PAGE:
Bernardo M. Villegas
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What Lies Ahead After COVID-19? (Part 3)

          The food industry has been, without doubt, the most resilient in the midst of the pandemic.  What other sectors can we expect to bounce back more quickly than the others once there is some amount of normalcy (even if it will have to be a new normal)?  Let us take off from the fact that Philippine economic growth over the last ten years has been mainly propelled by consumption, which accounts for some 70 percent of the Philippine GDP.  It is to be expected, then, that if the Expanded Community Quarantine (ECQ) is sufficiently modified to allow much greater movement of consumers, goods, and services, the sectors that will be able to recover faster are those that will be in big demand from the 110 million Filipino consumers, i.e. the domestic market.  As we mentioned above, the Philippine economy is still able to grow at above-average rates in the global economy even in the midst of a global recession (which is expected over at least the next two years) because we are among the least globalised of East Asian countries.  Our export-to-GDP ratio at 30 percent is one of the lowest.  Our local businesses thrive on what they sell to the domestic market.

         More than ten years ago, when the Philippines was still a low middle-income country with an annual per capita income of less than $3,000, I used to say that the Fast  Moving Consumer Goods (FMCG) can be summarised with the Four F’s:  Food, Fashions, Furnishings and Fun.  The first three correspond to  food, shelter and clothing which are the basic human needs.  The fourth F (Fun) which consists of entertainment and tourism is a basic need of any human being in modern times, especially the Filipino who, no matter how poor he or she is, cannot live without having some fun, even it is just to watch  a favourite teleserye or telenovela, follow the lives of their favourite movie stars or play some game on an inexpensive smart phone.    As we moved in the last ten years or so from a low middle-income (per capita of less than $3,000 annually) to a high middle-income ($4,000 or more per capita income) economy, there are three other F’s of consumer goods or services that have become “sunrise sectors.”  They are Fitness, “Facebook”, and Formation.  Fitness refers to all the goods and services that contribute to the total health of the individual which would include pharmaceutical products, vitamins and other food supplements,  health services, sports activities, physical fitness gyms, etc.  “Facebook” symbolises all the products and services spawned by the digital age, such as smart phones, laptops, internet services, social media, data analytics, and now teleconferencing, etc. Formation refers to all forms of imparting knowledge and skills to human beings, whether formal, non-formal and informal education.  Education and skills training have become big business in the last decade or so.  Many business conglomerates have invested heavily in education, such as the PHINMA group, the Ayalas, the Montinolas, the SM Group, the STI Group, the Yuchengcos, etc.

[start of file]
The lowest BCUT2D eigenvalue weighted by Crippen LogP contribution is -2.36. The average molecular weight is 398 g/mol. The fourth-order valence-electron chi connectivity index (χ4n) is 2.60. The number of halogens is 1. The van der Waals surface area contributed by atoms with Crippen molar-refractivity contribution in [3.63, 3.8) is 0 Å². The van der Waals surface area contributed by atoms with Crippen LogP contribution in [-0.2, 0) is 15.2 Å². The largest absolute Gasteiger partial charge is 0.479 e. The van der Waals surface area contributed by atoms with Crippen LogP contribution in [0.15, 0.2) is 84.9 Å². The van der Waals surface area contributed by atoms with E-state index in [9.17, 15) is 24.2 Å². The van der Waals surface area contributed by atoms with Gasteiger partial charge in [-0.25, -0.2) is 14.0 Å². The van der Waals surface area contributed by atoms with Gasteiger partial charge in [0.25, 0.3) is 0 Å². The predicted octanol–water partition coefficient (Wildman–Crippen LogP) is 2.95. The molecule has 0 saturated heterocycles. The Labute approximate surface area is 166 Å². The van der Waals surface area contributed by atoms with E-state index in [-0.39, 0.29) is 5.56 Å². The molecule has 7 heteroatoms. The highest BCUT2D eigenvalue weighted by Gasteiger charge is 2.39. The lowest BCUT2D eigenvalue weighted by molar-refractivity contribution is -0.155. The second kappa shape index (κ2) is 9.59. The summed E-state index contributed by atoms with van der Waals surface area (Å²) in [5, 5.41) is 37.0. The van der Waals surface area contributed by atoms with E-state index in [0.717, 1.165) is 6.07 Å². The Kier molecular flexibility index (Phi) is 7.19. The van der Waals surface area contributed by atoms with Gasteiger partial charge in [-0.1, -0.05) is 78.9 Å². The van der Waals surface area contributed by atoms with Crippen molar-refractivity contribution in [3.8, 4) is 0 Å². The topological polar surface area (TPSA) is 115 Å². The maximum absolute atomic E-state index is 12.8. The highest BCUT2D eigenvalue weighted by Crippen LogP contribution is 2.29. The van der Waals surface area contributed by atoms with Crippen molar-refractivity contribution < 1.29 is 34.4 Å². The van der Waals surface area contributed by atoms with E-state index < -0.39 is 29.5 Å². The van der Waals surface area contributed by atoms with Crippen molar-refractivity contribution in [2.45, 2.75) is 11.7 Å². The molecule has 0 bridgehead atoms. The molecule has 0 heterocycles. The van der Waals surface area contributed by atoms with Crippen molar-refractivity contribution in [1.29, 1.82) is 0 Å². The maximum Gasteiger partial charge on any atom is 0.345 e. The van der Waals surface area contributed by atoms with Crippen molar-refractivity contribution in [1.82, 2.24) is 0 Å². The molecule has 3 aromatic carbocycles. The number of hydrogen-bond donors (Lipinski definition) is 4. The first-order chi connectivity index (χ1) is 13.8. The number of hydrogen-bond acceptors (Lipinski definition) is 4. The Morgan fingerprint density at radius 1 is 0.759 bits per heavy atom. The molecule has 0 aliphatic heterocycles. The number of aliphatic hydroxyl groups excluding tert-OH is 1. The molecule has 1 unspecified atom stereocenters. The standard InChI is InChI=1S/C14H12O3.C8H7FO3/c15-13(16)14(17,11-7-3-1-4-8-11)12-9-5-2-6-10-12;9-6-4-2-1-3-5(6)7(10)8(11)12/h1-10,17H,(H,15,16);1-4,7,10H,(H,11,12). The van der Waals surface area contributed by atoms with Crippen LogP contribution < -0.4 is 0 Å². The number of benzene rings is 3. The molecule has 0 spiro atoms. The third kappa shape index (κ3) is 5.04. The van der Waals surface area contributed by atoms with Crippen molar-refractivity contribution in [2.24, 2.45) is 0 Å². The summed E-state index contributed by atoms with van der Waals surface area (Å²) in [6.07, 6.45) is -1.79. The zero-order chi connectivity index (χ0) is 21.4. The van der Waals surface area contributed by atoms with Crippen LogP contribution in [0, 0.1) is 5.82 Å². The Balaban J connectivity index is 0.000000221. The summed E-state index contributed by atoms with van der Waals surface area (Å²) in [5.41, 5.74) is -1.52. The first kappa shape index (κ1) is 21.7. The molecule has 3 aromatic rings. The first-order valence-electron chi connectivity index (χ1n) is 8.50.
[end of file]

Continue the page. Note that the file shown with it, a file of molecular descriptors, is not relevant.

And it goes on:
All these seven Fs, except the travel and tourism part of “Fun”,  will grow at rates significantly above the expected GDP growth rate for 2020 which can range from 0.6 % to 4 %.  As the one-armed economist that I want to be,  I forecast a growth of about 2% for the whole of 2020, with close to 0 percent in the first semester and 4 % in the second semester.  I am assuming that despite all the hesitation to introduce a modified quarantine, our Government officials will have the guts to take the calculated risk of allowing more freedom of movement of individuals and vehicles (still with all the safety measures and safeguards) by July 1.  Then I see that there will be a V recovery in the second semester, with consumption expenditures leading, Government pump priming a close second and Private Investment and Export lagging very much behind.  I am assuming that by the end of June, President Duterte will be convinced to implement one of the last pieces of advice given by his former NEDA Director General and Secretary of Economic and Social Planning, who as early as mid-April 2020 was already suggesting  the calibrated opening of shopping malls and other retail establishments where there can still be the necessary safeguards against contracting the Coronavirus, among which was his advice for employers to provide shuttle services for their staff to practise social distancing.  These shuttles can take the place of public commuting at least for some of the workers.  I also assume that by July 1, businesses offering personal services like haircuts, laundry, house repairs and cleaning that contribute to comfortable living even if not strictly essential will be allowed to open.  Given this assumption, I see the Philippine domestic market of 110 million people bouncing back during the second semester like a spring that has been compressed.